Soaring is the art of flying a glider (an aircraft with no motor, also called a sailplane) and staying aloft using only rising air currents, called “lift.” There are three basic kinds of lift: thermals, local rising air caused by solar heating of the ground; ridge lift, where wind is deflected upward by rising terrain; and wave, where winds at high altitude are deflected by terrain and form waves of rising areas downwind of a mountain.
Flying a glider is a challenging sport that requires the pilot to constantly evaluate what is going on in the atmosphere and find and utilize sources of lift to stay aloft. The best gliders can travel 70 miles or more for every mile of altitude. A pilot will find lift in one area, use that lift to climb to higher altitude, then glide on to another area to find more lift. Under the right conditions, gliders can stay aloft for many hours and travel hundreds of miles. Wave lift can extend to very high altitudes; gliders have reached more than 40,000 feet over the Carson Valley, and the Perlan Project, with a high altitude, experimental, glider has reached a world record altitude of over 76,000 feet in the South American Andes.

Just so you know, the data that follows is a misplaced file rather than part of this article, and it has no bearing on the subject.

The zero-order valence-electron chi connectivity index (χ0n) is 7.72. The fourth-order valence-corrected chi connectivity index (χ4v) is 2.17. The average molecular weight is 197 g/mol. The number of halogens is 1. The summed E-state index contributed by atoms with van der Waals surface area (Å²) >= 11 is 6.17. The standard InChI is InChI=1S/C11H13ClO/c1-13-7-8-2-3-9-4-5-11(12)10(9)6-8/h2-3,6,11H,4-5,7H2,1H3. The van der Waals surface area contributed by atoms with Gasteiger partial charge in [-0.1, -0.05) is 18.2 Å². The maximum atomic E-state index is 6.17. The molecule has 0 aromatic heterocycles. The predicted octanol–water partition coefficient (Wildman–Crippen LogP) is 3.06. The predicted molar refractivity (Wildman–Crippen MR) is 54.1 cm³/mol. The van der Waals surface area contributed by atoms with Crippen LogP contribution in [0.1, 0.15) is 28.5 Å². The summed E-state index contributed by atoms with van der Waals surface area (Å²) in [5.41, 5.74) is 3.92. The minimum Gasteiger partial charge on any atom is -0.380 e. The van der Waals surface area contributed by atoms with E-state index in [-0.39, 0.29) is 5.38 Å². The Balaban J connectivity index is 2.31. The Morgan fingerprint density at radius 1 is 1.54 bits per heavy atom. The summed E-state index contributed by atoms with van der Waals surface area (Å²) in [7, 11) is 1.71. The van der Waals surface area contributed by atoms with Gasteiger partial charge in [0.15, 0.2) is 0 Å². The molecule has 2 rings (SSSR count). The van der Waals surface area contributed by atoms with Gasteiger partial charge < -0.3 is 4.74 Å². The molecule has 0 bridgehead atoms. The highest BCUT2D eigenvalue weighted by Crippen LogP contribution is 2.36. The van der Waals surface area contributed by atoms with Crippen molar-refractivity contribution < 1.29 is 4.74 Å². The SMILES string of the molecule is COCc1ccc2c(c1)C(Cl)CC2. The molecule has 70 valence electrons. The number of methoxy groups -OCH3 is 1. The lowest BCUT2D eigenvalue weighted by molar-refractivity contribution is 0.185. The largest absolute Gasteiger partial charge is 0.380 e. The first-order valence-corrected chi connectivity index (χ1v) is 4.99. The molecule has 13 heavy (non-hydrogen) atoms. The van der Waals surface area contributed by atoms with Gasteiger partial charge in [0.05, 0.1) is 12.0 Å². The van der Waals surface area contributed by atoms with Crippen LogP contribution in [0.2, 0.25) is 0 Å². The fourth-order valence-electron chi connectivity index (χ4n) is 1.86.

Because some gliders have no engine at all, they are usually towed by a power plane to a couple of thousand feet over the valley. Then, the glider disconnects from the tow plane and begins the gliding part of the flight. Some gliders have small engines that are used for self-launching, and fold back into the fuselage after the glider or sailplane has climbed to a sufficient altitude and found appropriate lift to stay airborne or climb. In this situation the engine may later be deployed again if needed until a safe landing site is available.
In the next few months I propose expand on the art of soaring in Minden with several short articles including soaring history in Minden, why Minden is so famous, and more.
This series will help to explain why this area has developed and become a premier international location for the Soaring Experience.
Linda Mae Hivert is a glider pilot and flight instructor who founded Soar Minden in the late 1970s. Email firstname.lastname@example.org to contact her.